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Evaluation of the impact of azo dyes on the metabolism of stabilized fecal communities and in vitro cell culture

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Title: Evaluation of the impact of azo dyes on the metabolism of stabilized fecal communities and in vitro cell culture
Author: Ivusic Polic, Ives
Department: Department of Food Science
Program: Food Science
Advisor: LaPointe, Gisèle
Abstract: The human gut microbiota is a complex and dynamic ecosystem of microbes existing in symbiosis with the host and can be altered by diet. Azo dyes are present in a large portion of our diet. To investigate the impact of azo dyes on gut microbial metabolites, a stabilized fecal slurry was subjected to Tartrazine exposure and metabolites were analyzed via 1-dimensional proton nuclear magnetic resonance. Results revealed that Tartrazine had a negative effect on 10 out of 13 profiled metabolites. Tartrazine had a negative impact on the transepithelial resistance of in vitro cultured Caco2 epithelial cells and increased the secretion of TNFα. Data from Guelph Health Family Studies suggested that children up to 6 years of age tend to consume 1.2 meals daily containing azo dye. This study suggests that dyes present in food interact with gut microbiota; the resulting metabolites may cause inflammation, leading to effects on human health.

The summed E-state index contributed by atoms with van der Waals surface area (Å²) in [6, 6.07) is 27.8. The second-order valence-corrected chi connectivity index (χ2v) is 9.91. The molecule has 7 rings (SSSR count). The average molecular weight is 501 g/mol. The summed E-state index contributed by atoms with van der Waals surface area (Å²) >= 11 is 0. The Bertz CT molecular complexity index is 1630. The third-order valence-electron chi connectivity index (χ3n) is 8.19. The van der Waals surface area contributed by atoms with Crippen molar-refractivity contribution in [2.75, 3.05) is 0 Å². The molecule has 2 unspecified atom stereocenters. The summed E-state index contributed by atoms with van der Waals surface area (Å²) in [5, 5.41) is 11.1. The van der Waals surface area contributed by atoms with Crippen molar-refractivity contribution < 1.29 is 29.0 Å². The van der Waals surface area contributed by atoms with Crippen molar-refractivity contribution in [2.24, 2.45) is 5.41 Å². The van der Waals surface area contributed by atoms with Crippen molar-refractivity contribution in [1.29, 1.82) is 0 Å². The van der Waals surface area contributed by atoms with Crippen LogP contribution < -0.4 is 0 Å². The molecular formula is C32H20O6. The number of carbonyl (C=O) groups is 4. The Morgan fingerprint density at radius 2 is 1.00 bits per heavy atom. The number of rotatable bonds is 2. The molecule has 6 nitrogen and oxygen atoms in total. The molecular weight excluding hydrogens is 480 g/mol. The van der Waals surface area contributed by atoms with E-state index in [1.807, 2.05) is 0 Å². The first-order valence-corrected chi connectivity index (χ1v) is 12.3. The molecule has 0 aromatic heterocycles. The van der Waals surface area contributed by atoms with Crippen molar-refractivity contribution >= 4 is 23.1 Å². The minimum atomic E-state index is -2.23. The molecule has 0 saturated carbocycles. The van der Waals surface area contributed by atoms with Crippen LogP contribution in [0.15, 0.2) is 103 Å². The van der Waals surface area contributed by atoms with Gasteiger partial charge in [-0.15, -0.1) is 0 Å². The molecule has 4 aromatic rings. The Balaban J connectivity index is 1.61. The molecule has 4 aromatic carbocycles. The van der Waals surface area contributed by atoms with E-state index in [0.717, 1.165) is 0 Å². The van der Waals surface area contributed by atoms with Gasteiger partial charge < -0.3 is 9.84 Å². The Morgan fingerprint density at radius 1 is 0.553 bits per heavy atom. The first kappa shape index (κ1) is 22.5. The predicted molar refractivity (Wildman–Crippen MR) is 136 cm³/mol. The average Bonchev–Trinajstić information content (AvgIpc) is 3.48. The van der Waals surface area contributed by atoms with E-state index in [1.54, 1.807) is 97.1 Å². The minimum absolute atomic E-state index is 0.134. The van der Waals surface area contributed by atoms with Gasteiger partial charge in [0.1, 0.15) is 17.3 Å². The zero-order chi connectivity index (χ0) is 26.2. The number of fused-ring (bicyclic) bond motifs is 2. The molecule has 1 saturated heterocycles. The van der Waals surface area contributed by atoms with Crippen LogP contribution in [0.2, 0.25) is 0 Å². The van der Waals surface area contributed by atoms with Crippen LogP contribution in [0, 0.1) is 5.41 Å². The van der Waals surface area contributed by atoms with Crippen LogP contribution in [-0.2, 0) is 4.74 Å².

URI: http://hdl.handle.net/10214/13525
Date: 2018-05
Rights: Attribution-NoDerivs 2.5 Canada


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Attribution-NoDerivs 2.5 Canada Except where otherwise noted, this item's license is described as Attribution-NoDerivs 2.5 Canada
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